The project

Our knowledge of ecology of migrants in their wintering grounds is extremely poor and severely hampers our ability to explain these declines and conserve this group of species. We lack even basic information about when birds arrive, the habitats they use and how they move around Africa.

The aim is to understand how Palearctic-African migrants use and move around the different vegetation zones found in West Africa, ranging from the semi-desert Sahelian region in Burkina Faso to the lush tropical rainforest in southern Ghana, and whether habitat change may impact them on their wintering grounds.

During the temperate winter of 2009/2010, using point count methodology and mist-netting, we recorded migrants along a degradation gradient at five different stations on a north-south transect. In 2010/2011 we plan to re-visit these sites as well as roving further afield to get a broader picture of migrant habitat use.

25th -29th March

Mark Hulme writes: Once Chris had sadly left us for some well-deserved rest before starting on the RSPB breeding wood warbler project in Wales I spent a couple of days in Accra catching up on some data-entry and the Ghanaian team members spent a bit of time catching up on other work and with family and friends. We headed north to Nsuatre again with a new team member, my girlfriend Alex, just arrived from the UK. We secured rooms in our now-regular hotel and set about repeating transects close to the old road where we had had so much success before. There were still good numbers of migrants around, although very few Nightingales now and no Wood Warblers or Blackcaps this time. Whinchats, Spotted Flycatchers, Pied Flycatchers, Melodious Warblers, Reed Warblers, Tree Pipits, Barn Swallows and Garden Warblers were all still in evidence. One last ringing session in Nsuatre on the 29th was, once more, very productive for Garden Warblers, this late in the season we wondered if they would still be present in numbers but 8 were caught on a busy morning as well as a Nightingale retrapped from our most recent ringing session, packed with fat. A Spotted Flycatcher, to some a surprisingly beautiful bird in the hand, was also caught alongside a number of resident birds such as Common Waxbill (not very common in Ghana), Marsh Tchagra, African Pygmy Kingfisher and Tambourine Dove, exciting for Alex’s first African ringing on her first trip to Africa.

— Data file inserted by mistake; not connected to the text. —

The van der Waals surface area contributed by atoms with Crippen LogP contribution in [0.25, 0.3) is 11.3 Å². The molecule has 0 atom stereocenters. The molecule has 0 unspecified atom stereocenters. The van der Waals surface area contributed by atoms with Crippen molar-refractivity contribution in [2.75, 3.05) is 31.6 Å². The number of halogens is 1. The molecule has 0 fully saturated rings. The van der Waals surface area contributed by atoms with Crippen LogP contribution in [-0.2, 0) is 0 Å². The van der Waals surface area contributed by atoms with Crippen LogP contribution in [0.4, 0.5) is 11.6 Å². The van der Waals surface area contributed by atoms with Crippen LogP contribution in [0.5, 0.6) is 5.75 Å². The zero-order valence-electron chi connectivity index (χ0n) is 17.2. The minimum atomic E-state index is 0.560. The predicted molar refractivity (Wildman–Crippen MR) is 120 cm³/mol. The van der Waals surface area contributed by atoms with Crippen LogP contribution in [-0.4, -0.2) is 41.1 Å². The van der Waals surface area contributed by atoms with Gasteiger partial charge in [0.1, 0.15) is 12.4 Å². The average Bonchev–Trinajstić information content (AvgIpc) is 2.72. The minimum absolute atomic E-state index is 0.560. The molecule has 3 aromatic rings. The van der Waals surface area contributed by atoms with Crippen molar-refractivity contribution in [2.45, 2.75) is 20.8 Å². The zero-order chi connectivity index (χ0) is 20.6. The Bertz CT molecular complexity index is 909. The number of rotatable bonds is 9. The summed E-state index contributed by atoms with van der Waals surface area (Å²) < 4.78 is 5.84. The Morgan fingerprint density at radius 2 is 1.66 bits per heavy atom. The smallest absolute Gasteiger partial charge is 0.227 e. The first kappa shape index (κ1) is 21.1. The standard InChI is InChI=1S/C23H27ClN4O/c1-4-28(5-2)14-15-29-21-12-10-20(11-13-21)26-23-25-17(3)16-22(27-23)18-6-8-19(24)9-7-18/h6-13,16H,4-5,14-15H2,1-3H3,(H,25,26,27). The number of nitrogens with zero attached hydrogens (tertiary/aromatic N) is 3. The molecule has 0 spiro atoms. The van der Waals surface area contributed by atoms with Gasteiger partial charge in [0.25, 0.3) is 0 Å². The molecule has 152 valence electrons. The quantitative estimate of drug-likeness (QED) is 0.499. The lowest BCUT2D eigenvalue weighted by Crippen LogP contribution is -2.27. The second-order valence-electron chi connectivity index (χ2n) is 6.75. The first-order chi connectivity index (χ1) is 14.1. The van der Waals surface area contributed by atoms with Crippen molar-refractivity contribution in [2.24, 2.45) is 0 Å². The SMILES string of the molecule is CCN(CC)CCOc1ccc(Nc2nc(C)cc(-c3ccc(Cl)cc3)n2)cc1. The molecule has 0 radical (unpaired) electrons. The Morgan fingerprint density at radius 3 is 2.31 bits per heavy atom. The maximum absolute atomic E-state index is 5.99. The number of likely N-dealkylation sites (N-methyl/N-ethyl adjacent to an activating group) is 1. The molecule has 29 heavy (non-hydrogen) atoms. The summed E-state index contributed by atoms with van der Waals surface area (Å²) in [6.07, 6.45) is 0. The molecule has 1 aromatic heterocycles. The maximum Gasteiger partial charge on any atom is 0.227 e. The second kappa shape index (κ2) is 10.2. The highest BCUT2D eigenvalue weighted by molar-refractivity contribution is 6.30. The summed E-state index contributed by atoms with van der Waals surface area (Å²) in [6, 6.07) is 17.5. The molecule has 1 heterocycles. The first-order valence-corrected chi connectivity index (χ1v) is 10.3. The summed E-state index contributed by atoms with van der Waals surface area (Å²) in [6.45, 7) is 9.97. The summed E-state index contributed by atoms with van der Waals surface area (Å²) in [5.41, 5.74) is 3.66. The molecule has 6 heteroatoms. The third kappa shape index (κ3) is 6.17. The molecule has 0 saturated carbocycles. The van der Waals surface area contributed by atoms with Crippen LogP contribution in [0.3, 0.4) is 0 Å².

Common Waxbill, Nsuatre

Moulting Spotted Flycatcher, Nsuatre

No comments:

Post a Comment

Note: only a member of this blog may post a comment.